Now, the penny could sell for over $1 million.
More than seven decades ago, a MA teenager found a 1943 Lincoln penny in his lunch change and he made a decision to hang on to it until his death just a few months ago. Now, some 70 years later, the coin is being auctioned off. and the current highest bid is well over $100,000.
Eventually, Lutes gave up trying to cash in on his coin and it stayed in his collection until his death in September. It was a penny.
Made of copper, the 1943 Lincoln penny is described as the "most famous" coin made in error. During World War II, pennies were supposed to be made with steel because copper was needed for other uses.
"Despite the mounting number of reported finds, the Mint steadfastly denied any copper specimens had been struck in 1943", Heritage Auctions added, referring to the US Mint, which produces coinage for the US. "PCGS CoinFacts estimates the surviving population at no more than 10-15 examples in all grades".
It was even reported, falsely, that Henry Ford would give a new auto to anyone who provided one of the rare coins to him. Lutes heard this rumor and inquired with Ford Motor Company, but they set the record straight, denying that Ford had many any such promise.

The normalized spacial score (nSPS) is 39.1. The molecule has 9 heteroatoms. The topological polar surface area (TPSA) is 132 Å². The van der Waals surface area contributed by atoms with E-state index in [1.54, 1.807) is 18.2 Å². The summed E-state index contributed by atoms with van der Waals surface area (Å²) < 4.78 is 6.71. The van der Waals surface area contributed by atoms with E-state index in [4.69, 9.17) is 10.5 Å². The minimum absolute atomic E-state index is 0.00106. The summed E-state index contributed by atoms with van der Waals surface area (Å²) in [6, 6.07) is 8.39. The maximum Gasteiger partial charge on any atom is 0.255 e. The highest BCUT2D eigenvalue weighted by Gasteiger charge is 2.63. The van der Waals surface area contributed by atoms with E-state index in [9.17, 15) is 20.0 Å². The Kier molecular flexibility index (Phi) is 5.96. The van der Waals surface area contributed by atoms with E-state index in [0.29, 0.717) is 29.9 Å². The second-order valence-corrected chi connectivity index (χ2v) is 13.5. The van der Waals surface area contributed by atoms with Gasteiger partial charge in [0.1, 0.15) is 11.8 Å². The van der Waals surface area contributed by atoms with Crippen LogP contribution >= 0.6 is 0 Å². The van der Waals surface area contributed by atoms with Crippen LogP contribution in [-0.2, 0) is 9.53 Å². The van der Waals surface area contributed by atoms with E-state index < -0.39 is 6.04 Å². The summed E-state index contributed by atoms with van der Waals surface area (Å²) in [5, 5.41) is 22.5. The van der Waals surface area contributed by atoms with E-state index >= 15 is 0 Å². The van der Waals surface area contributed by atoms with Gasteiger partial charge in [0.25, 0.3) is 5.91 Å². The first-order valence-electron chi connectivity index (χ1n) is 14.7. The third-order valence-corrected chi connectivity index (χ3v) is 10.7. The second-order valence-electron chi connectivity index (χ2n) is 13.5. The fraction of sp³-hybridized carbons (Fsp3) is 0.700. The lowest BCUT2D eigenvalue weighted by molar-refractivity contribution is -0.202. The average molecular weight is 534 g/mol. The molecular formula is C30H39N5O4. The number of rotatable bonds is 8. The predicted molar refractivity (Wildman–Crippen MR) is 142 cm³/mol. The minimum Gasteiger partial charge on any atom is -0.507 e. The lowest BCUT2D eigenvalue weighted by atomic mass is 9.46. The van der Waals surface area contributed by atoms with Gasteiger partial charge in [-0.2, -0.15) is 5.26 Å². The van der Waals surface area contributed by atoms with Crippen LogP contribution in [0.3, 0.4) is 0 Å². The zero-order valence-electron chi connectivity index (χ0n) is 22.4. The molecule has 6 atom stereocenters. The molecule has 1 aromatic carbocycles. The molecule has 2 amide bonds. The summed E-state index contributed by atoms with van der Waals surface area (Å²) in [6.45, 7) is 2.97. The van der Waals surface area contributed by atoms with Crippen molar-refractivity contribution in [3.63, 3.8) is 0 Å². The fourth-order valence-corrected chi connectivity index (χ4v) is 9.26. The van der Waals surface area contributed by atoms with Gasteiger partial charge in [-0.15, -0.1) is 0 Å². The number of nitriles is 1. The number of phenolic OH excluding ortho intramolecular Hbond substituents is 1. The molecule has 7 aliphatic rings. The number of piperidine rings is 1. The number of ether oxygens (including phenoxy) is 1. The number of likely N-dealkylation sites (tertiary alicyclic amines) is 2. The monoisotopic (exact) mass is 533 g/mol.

Lutes also got in touch with the Treasury Department about his find.
Those bronze planchets then fed into the coin press, leading to the creation of several coins that were "lost in the flood of millions of "steel" cents struck in 1943". "All pennies struck in 1943 were zinc-coated steel".
After being dispelled by the Treasury Department, Lutes chose to keep his 1943-branded coin for his personal collection. The online auction ends at 6 p.m. Thursday when a live auction will begin at the Florida United Numismatics convention in Orlando.
Heritage Auctions now lists Lutes's authentic 1943 Lincoln cent at a whopping $130,000, which jumps to $156,000 with the added Buyer's Premium.